My battle with Cholesterol

Published: November 22, 2012
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I had to let go of most things I ate; as it turned out, I consumed only one type of food - fried. PHOTO: REUTERS

Three years ago, I went in for what was supposed to be a routine yearly physical. I walked into the doctor’s office full of confidence waiting for full marks on my blood test results. Instead, he gave me the grim news that my cholesterol numbers were elevated.

I couldn’t believe this.

How could this happen to me, a doctor?

I felt that my body had betrayed me. I had no symptoms, no pain, no signs.

“I feel fine,” I insisted.

He looked at me and said,

“You know, that is why it is called the ‘silent killer’”.

He said that the only way to discover high cholesterol before any symptoms manifest was with yearly physicals. My diligence was probably going to save my life.

Cholesterol.

The very word makes you feel a little ill, a little heavy in the arteries, and a tiny bit achy in the heart. My doctor said that he didn’t want to me to start medication right away, and recommended a “wait and watch” strategy for a year – but only if my levels did not go up. He also said that I should educate myself on treatments other than medications.

Being a medical doctor I had an inherent distrust of any remedy that wasn’t manufactured by a pharmaceutical company and didn’t come with an entire scroll of side effects. But I didn’t want to wage chemical warfare on my body until I was sure that it was the only way to go. I knew that I had to start working out more — a resolution that I reserved for the new year, ‘every year’. I had to make healthier choices concerning what I ate, so basically I had to let go of most things I ate; as it turned out, I consumed only one type of food–fried.

But I was looking for more information.

Somewhere out there was cholesterol’s Achilles heel, and I was going to find it and deal it a deathly blow before it took me down.

As with all great searches, the way to go was the internet. I sat at that computer for countless hours bookmarking pages, joining web groups and e-mailing purveyors of miracle cures for more information on their products. And after hours of squinting at a screen I found something that finally made sense.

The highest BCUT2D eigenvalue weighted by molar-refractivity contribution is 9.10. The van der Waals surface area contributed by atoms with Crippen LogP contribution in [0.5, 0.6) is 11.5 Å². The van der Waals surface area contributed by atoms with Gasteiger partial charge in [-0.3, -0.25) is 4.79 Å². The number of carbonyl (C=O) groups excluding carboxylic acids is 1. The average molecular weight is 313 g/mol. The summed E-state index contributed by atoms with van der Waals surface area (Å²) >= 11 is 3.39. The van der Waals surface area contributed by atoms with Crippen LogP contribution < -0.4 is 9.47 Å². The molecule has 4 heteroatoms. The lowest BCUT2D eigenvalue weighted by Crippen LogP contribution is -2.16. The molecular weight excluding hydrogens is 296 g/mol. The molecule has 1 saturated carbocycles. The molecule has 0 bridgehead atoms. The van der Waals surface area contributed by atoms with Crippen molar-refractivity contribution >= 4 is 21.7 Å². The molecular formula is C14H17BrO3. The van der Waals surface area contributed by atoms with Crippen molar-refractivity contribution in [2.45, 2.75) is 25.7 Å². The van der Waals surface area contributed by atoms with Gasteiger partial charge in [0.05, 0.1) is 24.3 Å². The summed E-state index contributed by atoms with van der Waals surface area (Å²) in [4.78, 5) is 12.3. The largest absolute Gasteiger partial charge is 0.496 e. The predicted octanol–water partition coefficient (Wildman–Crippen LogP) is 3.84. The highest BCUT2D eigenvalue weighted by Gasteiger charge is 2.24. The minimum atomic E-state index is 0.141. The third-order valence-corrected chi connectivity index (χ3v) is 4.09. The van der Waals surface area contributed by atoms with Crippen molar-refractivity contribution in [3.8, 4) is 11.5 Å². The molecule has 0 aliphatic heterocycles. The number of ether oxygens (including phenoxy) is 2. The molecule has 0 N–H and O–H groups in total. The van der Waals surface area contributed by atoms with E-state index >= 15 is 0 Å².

The main line of defence against high cholesterol is a healthy diet. Grease and oils have to be eliminated as much as possible substituted with foods high in dietary fibre and nutrients. The following are a few choices:

  • Foods high in dietary fibre should be preferred, like legumes, beans, daals and psyllium husk commonly known as Isapghol.
  • Switching to fat-free milk and dairy products eliminates fat from the diet while holding on to all the wonderful calcium and other nutrients.
  • Garlic has been shown to lower cholesterol. This can be taken raw or cooked and is also available as a capsule.
  • Grains and cereals are an excellent source of dietary fibre especially oats. Baked products containing whole grains are also a wonderful way of getting fibre and essential nutrients into the body.
  • Substituting olive oil wherever you can in your diet has great benefits. The monounsaturated fatty acids in the olive oil lower the bad cholesterol and elevate the good cholesterol levels.
  • All nuts, fruits and vegetable are a chock full of phytosterols which block the uptake of cholesterol in the intestines.

Long story short – it’s been three years since my diagnosis and my numbers are the same. I am still not taking any medications, yet, but I go in and have my levels checked every year religiously. I take Ispaghol once a day and try to incorporate fruits, vegetables and nuts in my diet as much as I can. I work out, I choose water instead of Coke and I pray.

Hopefully this combination will work for me.

For some of us this will be enough and others will need to add cholesterol lowering medications to their arsenal. But whichever group you may fall into, give cholesterol a good fight.

Read more by Zeba here or follow her on Twitter @zebansari

 

Zeba Ansari

Zeba Ansari

A graduate of Bolan Medical College, Zeba has been researching and writing for various organizations and websites. She writes from the perspective of the common man and tweets as @zebansari

The views expressed by the writer and the reader comments do not necessarily reflect the views and policies of The Express Tribune.

  • Yuri Kondratyuk

    When it comes to cholesterol, the ratio of LDL to HDL is what matters the most. Consume foods that increase HDL levels (eg: flax seed powder), dietary fiber (especially the soluble kind found in oats) and do a combination of cardio and strength trainingRecommend

  • http://blogs.tribune.com.pk/author/430/faraz-talat/ Faraz Talat

    Through much research and personal experience, I’ve learned to live by the following rule:

    “If it tastes good, it’ll get into your body and clog everything.”

    Seek foods that are either tasteless (high water content), taste like dirt (rich in dietary fibre), or leave you even hungrier than you were before (green salads and low-calorie appetizers).